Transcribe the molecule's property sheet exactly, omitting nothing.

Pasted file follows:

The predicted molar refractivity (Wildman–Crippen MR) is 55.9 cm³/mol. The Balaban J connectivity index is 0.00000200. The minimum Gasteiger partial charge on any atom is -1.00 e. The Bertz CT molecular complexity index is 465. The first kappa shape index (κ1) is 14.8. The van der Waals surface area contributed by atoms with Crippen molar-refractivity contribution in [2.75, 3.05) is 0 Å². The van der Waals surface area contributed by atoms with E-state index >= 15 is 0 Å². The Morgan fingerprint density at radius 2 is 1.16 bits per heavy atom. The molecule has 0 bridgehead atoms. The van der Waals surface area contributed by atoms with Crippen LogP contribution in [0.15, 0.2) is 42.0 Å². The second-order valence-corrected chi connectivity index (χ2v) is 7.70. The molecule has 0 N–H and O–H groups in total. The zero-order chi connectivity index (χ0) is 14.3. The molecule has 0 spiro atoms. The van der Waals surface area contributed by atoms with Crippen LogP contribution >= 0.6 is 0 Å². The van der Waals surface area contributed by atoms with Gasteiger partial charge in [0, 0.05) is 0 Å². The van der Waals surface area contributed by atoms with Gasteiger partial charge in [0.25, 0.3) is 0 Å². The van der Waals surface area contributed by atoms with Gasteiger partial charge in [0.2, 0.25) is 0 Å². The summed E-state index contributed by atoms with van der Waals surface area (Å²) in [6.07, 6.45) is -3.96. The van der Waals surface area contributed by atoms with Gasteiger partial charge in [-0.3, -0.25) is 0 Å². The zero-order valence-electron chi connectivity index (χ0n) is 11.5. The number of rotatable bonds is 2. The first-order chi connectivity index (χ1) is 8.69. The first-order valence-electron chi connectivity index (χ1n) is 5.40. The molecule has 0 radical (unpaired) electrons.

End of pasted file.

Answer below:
The predicted molar refractivity (Wildman–Crippen MR) is 55.9 cm³/mol. The Balaban J connectivity index is 0.00000200. The minimum Gasteiger partial charge on any atom is -1.00 e. The Bertz CT molecular complexity index is 465. The first kappa shape index (κ1) is 14.8. The van der Waals surface area contributed by atoms with Crippen molar-refractivity contribution in [2.75, 3.05) is 0 Å². The van der Waals surface area contributed by atoms with E-state index >= 15 is 0 Å². The Morgan fingerprint density at radius 2 is 1.16 bits per heavy atom. The molecule has 0 bridgehead atoms. The van der Waals surface area contributed by atoms with Crippen LogP contribution in [0.15, 0.2) is 42.0 Å². The second-order valence-corrected chi connectivity index (χ2v) is 7.70. The molecule has 0 N–H and O–H groups in total. The zero-order chi connectivity index (χ0) is 14.3. The molecule has 0 spiro atoms. The van der Waals surface area contributed by atoms with Crippen LogP contribution >= 0.6 is 0 Å². The van der Waals surface area contributed by atoms with Gasteiger partial charge in [0, 0.05) is 0 Å². The van der Waals surface area contributed by atoms with Gasteiger partial charge in [0.25, 0.3) is 0 Å². The van der Waals surface area contributed by atoms with Gasteiger partial charge in [0.2, 0.25) is 0 Å². The summed E-state index contributed by atoms with van der Waals surface area (Å²) in [6.07, 6.45) is -3.96. The van der Waals surface area contributed by atoms with Gasteiger partial charge in [-0.3, -0.25) is 0 Å². The zero-order valence-electron chi connectivity index (χ0n) is 11.5. The number of rotatable bonds is 2. The first-order chi connectivity index (χ1) is 8.69. The first-order valence-electron chi connectivity index (χ1n) is 5.40. The molecule has 0 radical (unpaired) electrons.